Fatigued truck drivers are literally everywhere, and it’s no wonder why there are so many tired, drowsy, and sleepy truck drivers on our roads and highways. After all, the U.S. has a major truck driver shortage, which means all truck drivers constantly have to keep up with the ever-growing demand for delivery services across the nation, prompting many of them to sacrifice sleep in order to be able to keep up with unrealistic deadlines.
“The average commercial truck can weigh up to 80,000 pounds, which makes it extremely difficult to drive even for a trucker who has had plenty of sleep, is full of energy and vigilant,” says our Kansas City truck driver fatigue accident attorney at Mayer & Rosenberg, P.C.
In order to operate a truck safely, a truck driver has to pay attention to the road and constantly look at his or her rear-view and side-view mirrors in order to check blind spots, not to mention that the braking distance is much longer in trucks than in passenger vehicles.
A truck driver who has had little to no sleep or rest and/or is driving for more consecutive hours than allowed by federal law cannot be expected to stay focused on the road, be fully aware of his or her surroundings, and constantly check the blind spots.
Do not get us wrong. We are not trying to convince you that all truck drivers are fatigued and dangerous. “All we want to say is that there are many fatigued truck drivers on our roads, and fatigued driving is dangerous because it impairs the driver’s reaction times, judgement, and decision-making abilities, which significantly increases the risk of being in a truck accident,” explains our experienced truck accident lawyer in Kansas City.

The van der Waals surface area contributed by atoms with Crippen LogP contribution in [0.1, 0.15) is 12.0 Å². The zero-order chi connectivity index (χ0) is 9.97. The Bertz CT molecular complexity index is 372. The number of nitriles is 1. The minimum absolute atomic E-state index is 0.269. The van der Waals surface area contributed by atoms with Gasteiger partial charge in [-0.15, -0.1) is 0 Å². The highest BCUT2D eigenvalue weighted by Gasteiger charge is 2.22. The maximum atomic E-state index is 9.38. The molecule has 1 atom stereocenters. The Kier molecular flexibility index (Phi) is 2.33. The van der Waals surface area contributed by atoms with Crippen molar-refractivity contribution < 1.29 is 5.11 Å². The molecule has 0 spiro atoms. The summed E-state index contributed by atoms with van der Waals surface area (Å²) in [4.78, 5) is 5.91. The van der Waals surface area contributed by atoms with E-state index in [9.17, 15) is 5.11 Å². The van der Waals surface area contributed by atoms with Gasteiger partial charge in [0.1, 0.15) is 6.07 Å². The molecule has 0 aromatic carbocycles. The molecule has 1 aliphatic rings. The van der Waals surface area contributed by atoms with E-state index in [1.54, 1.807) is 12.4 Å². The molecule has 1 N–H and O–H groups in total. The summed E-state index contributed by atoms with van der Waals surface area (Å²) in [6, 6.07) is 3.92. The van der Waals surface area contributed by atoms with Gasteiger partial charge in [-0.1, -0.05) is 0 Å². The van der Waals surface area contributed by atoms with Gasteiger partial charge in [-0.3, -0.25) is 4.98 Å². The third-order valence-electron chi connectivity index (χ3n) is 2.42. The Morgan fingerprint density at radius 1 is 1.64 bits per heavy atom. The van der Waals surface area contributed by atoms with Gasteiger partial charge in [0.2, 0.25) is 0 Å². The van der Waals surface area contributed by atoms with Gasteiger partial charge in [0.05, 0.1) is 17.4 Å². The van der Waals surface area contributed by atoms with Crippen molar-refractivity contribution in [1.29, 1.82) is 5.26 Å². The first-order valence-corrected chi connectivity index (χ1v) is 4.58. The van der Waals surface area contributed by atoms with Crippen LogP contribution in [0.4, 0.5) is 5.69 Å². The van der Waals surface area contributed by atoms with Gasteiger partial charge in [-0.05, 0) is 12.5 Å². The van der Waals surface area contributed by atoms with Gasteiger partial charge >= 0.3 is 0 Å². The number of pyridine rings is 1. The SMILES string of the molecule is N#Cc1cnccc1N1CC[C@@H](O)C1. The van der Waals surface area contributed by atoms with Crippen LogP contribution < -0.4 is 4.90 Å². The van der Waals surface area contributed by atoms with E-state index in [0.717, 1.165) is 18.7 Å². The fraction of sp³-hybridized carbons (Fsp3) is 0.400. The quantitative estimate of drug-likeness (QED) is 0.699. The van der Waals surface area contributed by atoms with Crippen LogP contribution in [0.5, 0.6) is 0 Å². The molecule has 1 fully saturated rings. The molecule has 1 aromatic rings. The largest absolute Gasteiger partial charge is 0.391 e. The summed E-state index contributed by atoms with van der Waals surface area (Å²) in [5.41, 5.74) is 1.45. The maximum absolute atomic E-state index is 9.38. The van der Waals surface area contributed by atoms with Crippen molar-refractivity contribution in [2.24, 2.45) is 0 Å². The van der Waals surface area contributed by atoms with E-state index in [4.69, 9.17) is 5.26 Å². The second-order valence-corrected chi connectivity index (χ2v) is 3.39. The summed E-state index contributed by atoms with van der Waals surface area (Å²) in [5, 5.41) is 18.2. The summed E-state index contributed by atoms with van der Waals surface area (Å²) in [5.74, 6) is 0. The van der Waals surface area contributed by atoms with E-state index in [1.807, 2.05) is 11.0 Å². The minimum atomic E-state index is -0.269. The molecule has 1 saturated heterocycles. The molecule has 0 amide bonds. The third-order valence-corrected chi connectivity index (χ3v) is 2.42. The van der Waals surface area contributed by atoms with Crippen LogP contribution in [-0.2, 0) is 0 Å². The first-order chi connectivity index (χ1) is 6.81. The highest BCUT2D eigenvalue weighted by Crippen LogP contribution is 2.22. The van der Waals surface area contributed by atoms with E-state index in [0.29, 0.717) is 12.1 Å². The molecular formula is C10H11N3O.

Statistics indicate that about 40 percent of all truck accidents in Missouri and all across the U.S. are caused by lack of sleep and fatigued driving. In fact, you are more likely to encounter a fatigued truck driver than a drunk truck driver despite the common stereotype that all truckers drive under the influence of alcohol.
Lack of sleep is not the only factor that causes fatigue in truck drivers. Driving for many hours in a row, working in a stressful environment, facing tight deadlines and heavy workload, not getting adequate rest, and many other factors also cause and contribute to truck driver fatigue.
There are specific federal regulations that address fatigued driving. Under the federal regulations imposed by the Federal Motor Carrier Safety Administration (FMCSA), truck drivers are prohibited from driving for more than 11 consecutive hours to prevent driver fatigue. Also, truck drivers are legally required to take 10 consecutive hours off before continuing to drive.
“In other words,” says our Kansas City truck driver fatigue accident lawyer at Mayer & Rosenberg, P.C. “Truck drivers are allowed to drive a maximum of 60 hours in one week or 70 hours in eight days.”
It may be rather difficult to prove that the truck driver who was involved in your truck accident was fatigued and that his or her fatigue was the direct or proximate cause of the accident. However, a skilled truck accident attorney may be able to help you request the truck driver’s logbooks, which can become a key piece of evidence in your legal case.
A fatigued truck driver may not be the only party who can be held liable for your damages and losses, as the trucker’s trucking company may also share liability if it failed to properly supervise the truck driver, failed to prevent the truck driver from violating the federal hours of service regulations, and/or in any way caused the truck driver to be fatigued (for example, by setting unrealistically tight deadlines).
You may want to speak to our truck accident lawyers at Mayer & Rosenberg, P.C., to discuss your case and determine liable parties.
The information on this website is for general information purposes only. Nothing on this site should be taken as legal advice for any individual case or situation. This information is not intended to create, and receipt or viewing does not constitute, an attorney-client relationship.